Whilst the University will make every effort to offer the modules listed, changes may sometimes be made arising from the annual monitoring, review and update of modules and regular (five-yearly) review of course programmes. Where this activity leads to significant (but not minor) changes to programmes and their constituent modules, there will normally be prior consultation of students and others. It is also possible that the University may not be able to offer a module for reasons outside of its control, such as the illness of a member of staff or sabbatical leave. In some cases optional modules can have limited places available and so you may be asked to make additional module choices in the event you do not gain a place on your first choice. Where this is the case, the University will endeavour to inform students.

Further Reading

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    Do you know the difference between Pharmacy and Pharmacology? Take a look at our FAQ's.


Entry Requirements

  • A Level ABB including Chemistry with a second science or Mathematics. Science A levels must include a pass in the practical element
  • International Baccalaureate 32 points with HL Chemistry at 5 and one other science or Maths at HL5. If no GCSE equivalent is held offer will include Mathematics and English requirements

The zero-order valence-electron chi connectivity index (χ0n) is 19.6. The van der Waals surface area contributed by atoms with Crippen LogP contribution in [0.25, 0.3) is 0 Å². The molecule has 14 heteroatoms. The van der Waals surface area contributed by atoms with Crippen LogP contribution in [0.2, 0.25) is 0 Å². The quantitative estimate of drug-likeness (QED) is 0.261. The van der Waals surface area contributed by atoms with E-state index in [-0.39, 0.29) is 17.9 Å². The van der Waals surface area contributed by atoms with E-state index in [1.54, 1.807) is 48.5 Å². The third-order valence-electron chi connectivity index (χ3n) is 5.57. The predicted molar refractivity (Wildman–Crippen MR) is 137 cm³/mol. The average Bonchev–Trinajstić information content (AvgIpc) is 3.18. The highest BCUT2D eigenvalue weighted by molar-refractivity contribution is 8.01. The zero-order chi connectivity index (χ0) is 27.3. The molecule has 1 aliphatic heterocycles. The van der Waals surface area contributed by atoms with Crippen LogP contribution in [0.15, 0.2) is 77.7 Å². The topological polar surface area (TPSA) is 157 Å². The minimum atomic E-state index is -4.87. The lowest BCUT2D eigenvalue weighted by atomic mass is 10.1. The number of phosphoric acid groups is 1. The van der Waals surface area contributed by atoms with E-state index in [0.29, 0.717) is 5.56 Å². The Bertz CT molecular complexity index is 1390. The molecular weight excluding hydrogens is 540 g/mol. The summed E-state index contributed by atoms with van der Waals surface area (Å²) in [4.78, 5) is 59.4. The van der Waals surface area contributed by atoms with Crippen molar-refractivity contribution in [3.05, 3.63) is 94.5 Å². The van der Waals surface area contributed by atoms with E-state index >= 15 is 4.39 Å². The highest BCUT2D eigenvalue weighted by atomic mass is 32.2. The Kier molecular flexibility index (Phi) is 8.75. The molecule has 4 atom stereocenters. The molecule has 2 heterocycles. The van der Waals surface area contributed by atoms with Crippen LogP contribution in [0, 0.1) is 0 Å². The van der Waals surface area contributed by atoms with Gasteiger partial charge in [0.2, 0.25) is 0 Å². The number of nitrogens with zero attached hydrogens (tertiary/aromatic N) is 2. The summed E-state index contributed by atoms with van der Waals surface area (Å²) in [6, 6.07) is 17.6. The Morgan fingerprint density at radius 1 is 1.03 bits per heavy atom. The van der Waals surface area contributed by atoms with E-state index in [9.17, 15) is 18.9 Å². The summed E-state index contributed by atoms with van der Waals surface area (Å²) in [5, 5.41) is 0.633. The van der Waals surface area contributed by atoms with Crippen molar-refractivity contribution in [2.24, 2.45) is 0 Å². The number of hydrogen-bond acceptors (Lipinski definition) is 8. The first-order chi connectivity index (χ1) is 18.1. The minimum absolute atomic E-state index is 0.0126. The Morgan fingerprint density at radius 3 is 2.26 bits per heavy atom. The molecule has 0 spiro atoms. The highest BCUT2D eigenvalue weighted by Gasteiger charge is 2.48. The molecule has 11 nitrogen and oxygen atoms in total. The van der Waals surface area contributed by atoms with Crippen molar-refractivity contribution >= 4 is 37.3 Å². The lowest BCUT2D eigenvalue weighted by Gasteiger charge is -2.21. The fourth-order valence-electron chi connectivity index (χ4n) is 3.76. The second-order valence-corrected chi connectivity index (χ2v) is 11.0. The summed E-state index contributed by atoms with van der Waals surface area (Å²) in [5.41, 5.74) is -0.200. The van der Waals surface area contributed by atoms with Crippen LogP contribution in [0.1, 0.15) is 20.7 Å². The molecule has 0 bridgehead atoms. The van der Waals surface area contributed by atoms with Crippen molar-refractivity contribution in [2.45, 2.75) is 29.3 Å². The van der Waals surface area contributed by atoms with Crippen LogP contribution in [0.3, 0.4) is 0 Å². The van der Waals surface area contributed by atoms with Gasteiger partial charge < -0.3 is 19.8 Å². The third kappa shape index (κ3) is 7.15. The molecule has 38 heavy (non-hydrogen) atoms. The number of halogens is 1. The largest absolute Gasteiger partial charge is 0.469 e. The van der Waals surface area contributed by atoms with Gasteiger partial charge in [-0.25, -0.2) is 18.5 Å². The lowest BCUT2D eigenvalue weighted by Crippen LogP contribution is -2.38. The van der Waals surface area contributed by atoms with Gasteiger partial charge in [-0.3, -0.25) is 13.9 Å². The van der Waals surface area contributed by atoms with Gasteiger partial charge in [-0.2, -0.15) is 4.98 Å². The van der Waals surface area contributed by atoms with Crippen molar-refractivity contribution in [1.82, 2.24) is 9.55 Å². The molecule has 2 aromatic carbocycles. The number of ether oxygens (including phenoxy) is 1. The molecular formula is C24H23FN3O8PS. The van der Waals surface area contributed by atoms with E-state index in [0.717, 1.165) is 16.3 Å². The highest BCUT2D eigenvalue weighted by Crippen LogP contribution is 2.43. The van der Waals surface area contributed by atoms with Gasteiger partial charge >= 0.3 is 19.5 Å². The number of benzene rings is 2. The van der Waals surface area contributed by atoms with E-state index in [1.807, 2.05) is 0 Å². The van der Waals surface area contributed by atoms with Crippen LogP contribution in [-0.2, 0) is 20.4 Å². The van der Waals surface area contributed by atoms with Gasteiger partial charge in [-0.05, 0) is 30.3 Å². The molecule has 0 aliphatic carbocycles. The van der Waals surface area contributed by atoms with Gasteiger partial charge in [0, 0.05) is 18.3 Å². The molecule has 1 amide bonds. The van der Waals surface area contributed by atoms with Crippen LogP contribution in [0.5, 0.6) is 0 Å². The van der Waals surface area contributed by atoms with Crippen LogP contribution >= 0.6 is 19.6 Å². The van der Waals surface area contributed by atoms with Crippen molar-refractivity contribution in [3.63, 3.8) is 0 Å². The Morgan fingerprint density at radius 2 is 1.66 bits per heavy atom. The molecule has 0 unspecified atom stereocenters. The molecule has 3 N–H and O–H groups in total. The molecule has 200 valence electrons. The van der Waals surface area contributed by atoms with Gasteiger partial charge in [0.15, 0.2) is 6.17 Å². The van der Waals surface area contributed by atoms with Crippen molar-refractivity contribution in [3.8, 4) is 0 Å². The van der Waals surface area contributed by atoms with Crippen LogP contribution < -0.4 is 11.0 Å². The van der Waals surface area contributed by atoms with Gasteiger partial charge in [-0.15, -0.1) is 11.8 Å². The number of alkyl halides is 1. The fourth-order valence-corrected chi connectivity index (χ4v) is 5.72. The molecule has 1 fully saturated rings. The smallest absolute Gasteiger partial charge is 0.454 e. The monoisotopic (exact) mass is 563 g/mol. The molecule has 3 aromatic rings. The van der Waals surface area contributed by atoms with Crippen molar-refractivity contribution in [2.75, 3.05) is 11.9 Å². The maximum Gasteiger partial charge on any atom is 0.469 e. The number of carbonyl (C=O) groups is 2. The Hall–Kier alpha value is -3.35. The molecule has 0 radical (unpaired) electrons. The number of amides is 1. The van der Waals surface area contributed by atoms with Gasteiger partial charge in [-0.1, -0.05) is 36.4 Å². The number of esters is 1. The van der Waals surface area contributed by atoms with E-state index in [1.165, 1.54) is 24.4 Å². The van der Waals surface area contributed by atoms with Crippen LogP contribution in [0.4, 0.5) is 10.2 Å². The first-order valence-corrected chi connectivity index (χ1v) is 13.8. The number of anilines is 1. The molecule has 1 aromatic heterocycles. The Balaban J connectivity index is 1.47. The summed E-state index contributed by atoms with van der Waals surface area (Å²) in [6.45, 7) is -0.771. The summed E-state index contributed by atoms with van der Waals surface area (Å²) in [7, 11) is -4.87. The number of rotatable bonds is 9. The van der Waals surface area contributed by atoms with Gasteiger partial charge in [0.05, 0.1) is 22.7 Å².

• Scottish Highers Only accepted in combination with Advanced Highers
  • Scottish Advanced Highers BCC including Chemistry with a second science or Mathematics. A combination of Advanced Highers and Highers may be acceptable
  • Irish Leaving Certificate AABBBB or two subjects at H1 and four at H2 including Chemistry and one other science or Mathematics
  • Access Course Pass the Access to HE Diploma with Distinction in 30 credits at Level 3 and Merit in 15 credits at Level 3, including 12 Level 3 credits in Chemistry and 12 Level 3 credits in one other science or Mathematics. Science pathway required
  • BTEC DDM in a relevant subject. Applied Science and Applied Science (Medical Science) preferred. Excluding Public Services. Applied Science and Applied Science (Medical Science) preferred. BTEC and A level combinations are considered - please contact us
  • European Baccalaureate 75% overall, including 70% in Chemistry and one other science or Mathematics

Entry Requirement

GCSE requirements: GCSE English Language grade 4 and GCSE Mathematics grade 4

General Studies and Critical Thinking are not accepted  

Applicants with Access or BTEC qualifications who receive an offer will also be asked to complete a chemistry test at UEA during the summer

UEA recognises that some students take a mixture of International Baccalaureate IB or International Baccalaureate Career-related Programme IBCP study rather than the full diploma, taking Higher levels in addition to A levels and/or BTEC qualifications. At UEA we do consider a combination of qualifications for entry, provided a minimum of three qualifications are taken at a higher Level. In addition some degree programmes require specific subjects at a higher level.

Students for whom English is a Foreign language

We welcome applications from students from all academic backgrounds. We require evidence of proficiency in English (including speaking, listening, reading and writing) at the following level:

IELTS: 6.5 overall (minimum 6.0 in any component)

We will also accept a number of other English language qualifications. Please click here for further information.

INTO University of East Anglia